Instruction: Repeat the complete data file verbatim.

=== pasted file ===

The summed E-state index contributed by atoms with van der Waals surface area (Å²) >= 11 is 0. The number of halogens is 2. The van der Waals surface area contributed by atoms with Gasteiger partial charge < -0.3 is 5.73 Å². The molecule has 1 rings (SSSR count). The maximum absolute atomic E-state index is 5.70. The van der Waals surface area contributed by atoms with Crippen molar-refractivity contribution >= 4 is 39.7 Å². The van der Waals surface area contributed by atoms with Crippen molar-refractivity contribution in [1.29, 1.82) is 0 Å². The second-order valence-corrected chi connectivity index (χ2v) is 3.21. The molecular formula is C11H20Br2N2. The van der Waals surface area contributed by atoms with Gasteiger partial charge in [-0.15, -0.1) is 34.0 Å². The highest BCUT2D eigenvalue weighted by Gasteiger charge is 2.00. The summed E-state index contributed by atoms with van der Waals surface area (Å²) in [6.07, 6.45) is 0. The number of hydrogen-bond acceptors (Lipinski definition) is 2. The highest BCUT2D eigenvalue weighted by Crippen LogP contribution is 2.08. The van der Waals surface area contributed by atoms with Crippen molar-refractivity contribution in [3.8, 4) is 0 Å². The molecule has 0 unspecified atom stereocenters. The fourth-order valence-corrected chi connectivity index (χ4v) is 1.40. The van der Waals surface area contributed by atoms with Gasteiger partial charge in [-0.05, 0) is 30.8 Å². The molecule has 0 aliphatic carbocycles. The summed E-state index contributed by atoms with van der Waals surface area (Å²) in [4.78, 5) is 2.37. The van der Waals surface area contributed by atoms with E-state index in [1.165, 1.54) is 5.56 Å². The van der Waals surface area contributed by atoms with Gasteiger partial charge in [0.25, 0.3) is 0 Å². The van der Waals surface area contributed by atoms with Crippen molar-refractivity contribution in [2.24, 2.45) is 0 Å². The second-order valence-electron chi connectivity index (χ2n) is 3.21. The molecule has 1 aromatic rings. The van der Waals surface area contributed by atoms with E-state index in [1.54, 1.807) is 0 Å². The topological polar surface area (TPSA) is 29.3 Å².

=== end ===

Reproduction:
The summed E-state index contributed by atoms with van der Waals surface area (Å²) >= 11 is 0. The number of halogens is 2. The van der Waals surface area contributed by atoms with Gasteiger partial charge < -0.3 is 5.73 Å². The molecule has 1 rings (SSSR count). The maximum absolute atomic E-state index is 5.70. The van der Waals surface area contributed by atoms with Crippen molar-refractivity contribution >= 4 is 39.7 Å². The van der Waals surface area contributed by atoms with Crippen molar-refractivity contribution in [1.29, 1.82) is 0 Å². The second-order valence-corrected chi connectivity index (χ2v) is 3.21. The molecular formula is C11H20Br2N2. The van der Waals surface area contributed by atoms with Gasteiger partial charge in [-0.15, -0.1) is 34.0 Å². The highest BCUT2D eigenvalue weighted by Gasteiger charge is 2.00. The summed E-state index contributed by atoms with van der Waals surface area (Å²) in [6.07, 6.45) is 0. The number of hydrogen-bond acceptors (Lipinski definition) is 2. The highest BCUT2D eigenvalue weighted by Crippen LogP contribution is 2.08. The van der Waals surface area contributed by atoms with Crippen molar-refractivity contribution in [3.8, 4) is 0 Å². The molecule has 0 unspecified atom stereocenters. The fourth-order valence-corrected chi connectivity index (χ4v) is 1.40. The van der Waals surface area contributed by atoms with Gasteiger partial charge in [-0.05, 0) is 30.8 Å². The molecule has 0 aliphatic carbocycles. The summed E-state index contributed by atoms with van der Waals surface area (Å²) in [4.78, 5) is 2.37. The van der Waals surface area contributed by atoms with E-state index in [1.165, 1.54) is 5.56 Å². The van der Waals surface area contributed by atoms with Gasteiger partial charge in [0.25, 0.3) is 0 Å². The van der Waals surface area contributed by atoms with Crippen molar-refractivity contribution in [2.24, 2.45) is 0 Å². The second-order valence-electron chi connectivity index (χ2n) is 3.21. The molecule has 1 aromatic rings. The van der Waals surface area contributed by atoms with E-state index in [1.54, 1.807) is 0 Å². The topological polar surface area (TPSA) is 29.3 Å².